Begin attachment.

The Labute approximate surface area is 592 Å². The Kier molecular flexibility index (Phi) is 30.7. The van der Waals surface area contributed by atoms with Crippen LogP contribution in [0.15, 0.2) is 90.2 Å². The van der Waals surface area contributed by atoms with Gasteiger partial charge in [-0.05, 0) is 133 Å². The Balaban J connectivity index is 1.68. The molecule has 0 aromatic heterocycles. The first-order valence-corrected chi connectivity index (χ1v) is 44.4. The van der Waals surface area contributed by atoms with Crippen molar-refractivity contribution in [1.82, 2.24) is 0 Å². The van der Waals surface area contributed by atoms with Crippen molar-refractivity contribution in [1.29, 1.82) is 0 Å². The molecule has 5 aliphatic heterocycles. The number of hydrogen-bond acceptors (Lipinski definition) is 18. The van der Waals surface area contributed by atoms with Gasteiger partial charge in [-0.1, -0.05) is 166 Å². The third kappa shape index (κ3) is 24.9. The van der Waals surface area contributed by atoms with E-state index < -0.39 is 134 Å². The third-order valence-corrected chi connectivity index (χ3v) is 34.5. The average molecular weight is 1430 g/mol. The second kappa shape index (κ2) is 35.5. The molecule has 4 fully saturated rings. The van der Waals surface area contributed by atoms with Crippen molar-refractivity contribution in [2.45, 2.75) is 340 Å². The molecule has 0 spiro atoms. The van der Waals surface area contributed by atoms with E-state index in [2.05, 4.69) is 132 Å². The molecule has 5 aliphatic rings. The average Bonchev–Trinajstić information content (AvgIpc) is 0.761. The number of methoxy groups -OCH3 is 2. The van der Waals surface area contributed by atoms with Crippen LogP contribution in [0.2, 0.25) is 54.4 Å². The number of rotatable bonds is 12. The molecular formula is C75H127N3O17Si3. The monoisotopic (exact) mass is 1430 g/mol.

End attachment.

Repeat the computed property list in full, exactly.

The Labute approximate surface area is 592 Å². The Kier molecular flexibility index (Phi) is 30.7. The van der Waals surface area contributed by atoms with Crippen LogP contribution in [0.15, 0.2) is 90.2 Å². The van der Waals surface area contributed by atoms with Gasteiger partial charge in [-0.05, 0) is 133 Å². The Balaban J connectivity index is 1.68. The molecule has 0 aromatic heterocycles. The first-order valence-corrected chi connectivity index (χ1v) is 44.4. The van der Waals surface area contributed by atoms with Crippen molar-refractivity contribution in [1.82, 2.24) is 0 Å². The van der Waals surface area contributed by atoms with Crippen molar-refractivity contribution in [1.29, 1.82) is 0 Å². The molecule has 5 aliphatic heterocycles. The number of hydrogen-bond acceptors (Lipinski definition) is 18. The van der Waals surface area contributed by atoms with Gasteiger partial charge in [-0.1, -0.05) is 166 Å². The third kappa shape index (κ3) is 24.9. The van der Waals surface area contributed by atoms with E-state index < -0.39 is 134 Å². The third-order valence-corrected chi connectivity index (χ3v) is 34.5. The average molecular weight is 1430 g/mol. The second kappa shape index (κ2) is 35.5. The molecule has 4 fully saturated rings. The van der Waals surface area contributed by atoms with Crippen molar-refractivity contribution in [2.45, 2.75) is 340 Å². The molecule has 0 spiro atoms. The van der Waals surface area contributed by atoms with E-state index in [2.05, 4.69) is 132 Å². The molecule has 5 aliphatic rings. The average Bonchev–Trinajstić information content (AvgIpc) is 0.761. The number of methoxy groups -OCH3 is 2. The van der Waals surface area contributed by atoms with Crippen LogP contribution in [0.2, 0.25) is 54.4 Å². The number of rotatable bonds is 12. The molecular formula is C75H127N3O17Si3. The monoisotopic (exact) mass is 1430 g/mol.